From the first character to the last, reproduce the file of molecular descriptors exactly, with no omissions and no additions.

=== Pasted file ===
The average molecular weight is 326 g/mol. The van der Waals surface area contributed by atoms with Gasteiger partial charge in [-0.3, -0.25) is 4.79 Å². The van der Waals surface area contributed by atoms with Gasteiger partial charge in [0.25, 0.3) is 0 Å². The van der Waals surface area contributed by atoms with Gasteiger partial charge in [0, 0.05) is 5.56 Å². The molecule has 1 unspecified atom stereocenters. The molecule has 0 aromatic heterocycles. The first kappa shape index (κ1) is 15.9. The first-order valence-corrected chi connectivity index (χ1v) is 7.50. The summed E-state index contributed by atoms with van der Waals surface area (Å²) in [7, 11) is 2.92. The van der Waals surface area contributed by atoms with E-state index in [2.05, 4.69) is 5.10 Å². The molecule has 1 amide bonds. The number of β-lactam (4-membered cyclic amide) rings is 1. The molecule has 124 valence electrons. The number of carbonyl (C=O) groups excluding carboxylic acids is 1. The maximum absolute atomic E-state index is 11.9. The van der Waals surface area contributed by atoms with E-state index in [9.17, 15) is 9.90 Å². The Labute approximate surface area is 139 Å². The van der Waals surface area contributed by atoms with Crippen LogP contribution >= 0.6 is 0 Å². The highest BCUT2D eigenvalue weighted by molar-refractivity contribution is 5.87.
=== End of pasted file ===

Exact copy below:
The average molecular weight is 326 g/mol. The van der Waals surface area contributed by atoms with Gasteiger partial charge in [-0.3, -0.25) is 4.79 Å². The van der Waals surface area contributed by atoms with Gasteiger partial charge in [0.25, 0.3) is 0 Å². The van der Waals surface area contributed by atoms with Gasteiger partial charge in [0, 0.05) is 5.56 Å². The molecule has 1 unspecified atom stereocenters. The molecule has 0 aromatic heterocycles. The first kappa shape index (κ1) is 15.9. The first-order valence-corrected chi connectivity index (χ1v) is 7.50. The summed E-state index contributed by atoms with van der Waals surface area (Å²) in [7, 11) is 2.92. The van der Waals surface area contributed by atoms with E-state index in [2.05, 4.69) is 5.10 Å². The molecule has 1 amide bonds. The number of β-lactam (4-membered cyclic amide) rings is 1. The molecule has 124 valence electrons. The number of carbonyl (C=O) groups excluding carboxylic acids is 1. The maximum absolute atomic E-state index is 11.9. The van der Waals surface area contributed by atoms with E-state index in [9.17, 15) is 9.90 Å². The Labute approximate surface area is 139 Å². The van der Waals surface area contributed by atoms with Crippen LogP contribution >= 0.6 is 0 Å². The highest BCUT2D eigenvalue weighted by molar-refractivity contribution is 5.87.